Examples of how your safety net grade will be calculated

Who applies the Safety Net and when does this happen?

In June or July, your department will hold what is known as an Examination Board, where academic staff from your department will be joined by an External Examiner from another University to look at all your marks and to make decisions around progression and the award of final degrees. They also look at things like extenuating circumstances and make decisions about students who fall at the borderline of two degree classifications.

In the first instance the Examination Board will look at whether you have done enough to progress to the next year of your course or to be awarded a degree, based on your actual marks and using what are called General Regulations and Programme Regulations. The last are specific rules that apply to your programme.

They will then look at your safety net and determine whether it needs to be applied. Where you have done better than your safety net, or it doesn't change your degree classification/award, the safety net won’t apply

Where your safety net raises your year average or moves you into a higher degree classification, the safety net will be applied, so long as you have met all the requirements outlined in the regulations for your programme.

What is an Examination Board and what power does it have?

Examination boards (often referred to as exam boards) are where universities look at students' results and make decisions about whether they have done enough to be awarded the 'credits' they need to progress to the next level of study or to be awarded a degree. All UK universities operate exam boards and there is a reciprocal arrangement whereby academics sit on exam boards at other universities as 'external examiners' to make sure that decisions are fair and standards maintained across the sector. The powers that exam boards have at Sheffield are set out in the General Regulations that form part of the University's Calendar. Ultimately, exam boards make recommendations to the University Senate which has the power to award degrees.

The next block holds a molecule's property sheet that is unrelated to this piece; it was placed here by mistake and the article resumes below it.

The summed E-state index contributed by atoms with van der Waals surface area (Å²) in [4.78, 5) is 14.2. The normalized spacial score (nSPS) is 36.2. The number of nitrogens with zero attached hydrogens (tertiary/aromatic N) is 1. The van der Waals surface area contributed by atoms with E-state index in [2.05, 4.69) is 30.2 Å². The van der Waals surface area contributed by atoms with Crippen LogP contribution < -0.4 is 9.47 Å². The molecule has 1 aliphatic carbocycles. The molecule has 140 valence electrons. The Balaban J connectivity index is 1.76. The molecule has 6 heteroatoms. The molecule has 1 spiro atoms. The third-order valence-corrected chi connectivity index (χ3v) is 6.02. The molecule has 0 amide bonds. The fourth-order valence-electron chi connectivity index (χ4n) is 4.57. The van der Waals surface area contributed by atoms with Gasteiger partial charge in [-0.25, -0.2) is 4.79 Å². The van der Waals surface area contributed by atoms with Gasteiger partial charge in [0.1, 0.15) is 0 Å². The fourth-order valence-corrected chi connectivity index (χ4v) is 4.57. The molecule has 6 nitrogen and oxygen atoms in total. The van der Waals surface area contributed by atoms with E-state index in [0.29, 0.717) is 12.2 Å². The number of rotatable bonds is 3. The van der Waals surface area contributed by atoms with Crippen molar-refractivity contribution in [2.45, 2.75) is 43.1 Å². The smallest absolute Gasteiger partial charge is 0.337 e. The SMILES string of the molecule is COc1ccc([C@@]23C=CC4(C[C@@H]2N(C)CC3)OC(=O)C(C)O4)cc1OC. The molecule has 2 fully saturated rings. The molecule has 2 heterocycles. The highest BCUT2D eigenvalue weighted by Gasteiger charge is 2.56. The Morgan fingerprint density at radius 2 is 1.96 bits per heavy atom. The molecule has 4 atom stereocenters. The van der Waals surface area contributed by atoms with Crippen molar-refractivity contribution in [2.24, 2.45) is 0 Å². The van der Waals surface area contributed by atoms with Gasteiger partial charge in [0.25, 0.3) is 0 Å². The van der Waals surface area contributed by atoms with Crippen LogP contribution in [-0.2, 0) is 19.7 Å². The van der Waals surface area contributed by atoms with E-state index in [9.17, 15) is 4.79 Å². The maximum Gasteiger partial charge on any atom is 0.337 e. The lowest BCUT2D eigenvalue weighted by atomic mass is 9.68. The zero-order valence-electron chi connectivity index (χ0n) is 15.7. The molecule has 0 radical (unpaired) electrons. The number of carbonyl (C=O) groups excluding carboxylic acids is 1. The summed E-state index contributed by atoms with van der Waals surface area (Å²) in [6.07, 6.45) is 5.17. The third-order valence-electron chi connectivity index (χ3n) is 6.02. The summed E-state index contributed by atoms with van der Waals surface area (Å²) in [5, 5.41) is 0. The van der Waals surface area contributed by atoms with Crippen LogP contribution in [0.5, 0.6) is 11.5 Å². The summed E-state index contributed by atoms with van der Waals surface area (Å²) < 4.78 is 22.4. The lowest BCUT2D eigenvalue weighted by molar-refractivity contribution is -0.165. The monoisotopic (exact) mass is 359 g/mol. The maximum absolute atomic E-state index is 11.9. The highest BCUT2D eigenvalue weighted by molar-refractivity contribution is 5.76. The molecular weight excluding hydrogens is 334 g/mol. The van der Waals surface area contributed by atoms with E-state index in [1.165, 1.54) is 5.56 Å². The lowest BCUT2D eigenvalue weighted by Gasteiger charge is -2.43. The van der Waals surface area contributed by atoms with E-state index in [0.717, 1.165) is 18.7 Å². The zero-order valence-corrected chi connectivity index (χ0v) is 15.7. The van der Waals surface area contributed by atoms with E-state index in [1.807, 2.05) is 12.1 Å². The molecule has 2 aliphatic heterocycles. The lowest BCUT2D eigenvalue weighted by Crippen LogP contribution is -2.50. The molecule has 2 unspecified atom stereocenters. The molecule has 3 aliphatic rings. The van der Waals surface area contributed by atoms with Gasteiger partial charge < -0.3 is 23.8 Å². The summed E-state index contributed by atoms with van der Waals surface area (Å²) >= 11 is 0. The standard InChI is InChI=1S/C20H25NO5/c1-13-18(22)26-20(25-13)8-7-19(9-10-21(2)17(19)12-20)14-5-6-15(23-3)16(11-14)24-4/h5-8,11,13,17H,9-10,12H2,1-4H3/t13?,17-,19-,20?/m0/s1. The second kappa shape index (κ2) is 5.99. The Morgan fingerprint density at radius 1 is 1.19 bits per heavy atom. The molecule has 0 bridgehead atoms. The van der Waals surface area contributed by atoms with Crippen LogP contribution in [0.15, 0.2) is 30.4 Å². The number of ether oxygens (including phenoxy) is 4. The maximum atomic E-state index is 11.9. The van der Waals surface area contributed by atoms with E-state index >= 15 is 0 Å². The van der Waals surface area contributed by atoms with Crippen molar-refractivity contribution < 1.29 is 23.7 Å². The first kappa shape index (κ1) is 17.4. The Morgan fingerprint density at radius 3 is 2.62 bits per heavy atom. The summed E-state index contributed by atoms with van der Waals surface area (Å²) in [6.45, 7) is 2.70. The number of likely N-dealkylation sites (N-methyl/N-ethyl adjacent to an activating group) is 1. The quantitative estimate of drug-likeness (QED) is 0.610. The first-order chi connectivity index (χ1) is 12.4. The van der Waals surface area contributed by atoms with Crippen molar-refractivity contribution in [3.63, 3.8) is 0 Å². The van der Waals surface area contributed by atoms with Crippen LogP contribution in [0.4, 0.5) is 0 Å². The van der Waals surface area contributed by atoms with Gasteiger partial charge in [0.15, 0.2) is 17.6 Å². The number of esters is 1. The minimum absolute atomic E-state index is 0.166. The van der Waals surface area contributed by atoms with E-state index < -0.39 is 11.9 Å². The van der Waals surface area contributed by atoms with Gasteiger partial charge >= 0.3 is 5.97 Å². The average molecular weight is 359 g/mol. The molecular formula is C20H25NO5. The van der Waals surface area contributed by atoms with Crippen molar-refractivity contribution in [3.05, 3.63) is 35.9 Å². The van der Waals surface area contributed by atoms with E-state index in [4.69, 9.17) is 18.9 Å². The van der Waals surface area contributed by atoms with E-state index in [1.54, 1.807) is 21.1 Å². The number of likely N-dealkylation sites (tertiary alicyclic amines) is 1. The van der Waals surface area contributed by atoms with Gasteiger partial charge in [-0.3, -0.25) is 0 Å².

The Safety Net Policy may inform a student's progress and/or final award and this is why it is being considered at the relevant exam board. The role of the exam board and the external examiner is to make sure that it is applied fairly and consistently and that there is a record kept of any decisions made.

As the University's General Regulations set out very clearly what is needed for a student to progress or graduate, the Exam Board will tend to focus on borderline cases or where there are extenuating circumstances that need to be taken into account for a particular student.

Find out more about how exam board operate at Sheffield

I’m a postgraduate taught student who is on for a merit/distinction. How does the Safety Net affect this?

For some programmes, if a student achieves a certain overall average and a certain mark in a set number of units, they can be awarded a merit or distinction.

If you are a student on one of these programmes, and applying the safety net pushes your average into the band for a merit or a distinction, you will normally also have to achieve any other conditions for the award of a merit/distinction. However, Examination Boards do have ‘the discretion to recommend the award which, having regard to all the evidence before them, best reflects your overall performance.’ This means that if you come close and they are satisfied you would have achieved a merit/distinction had you not been impacted by recent disruptions they can use their judgement as to whether to make the award.

Where does the Safety Net Policy apply?

I study a course which is subject to external professional regulations, will the Safety Net Policy apply to me?

For courses that are subject to external professional regulation and accreditation, we are working closely with the relevant bodies to clarify how this can be applied.

Please contact your department for more information about how this affects you.

Where will the Safety Net Policy not apply?

If you fail a module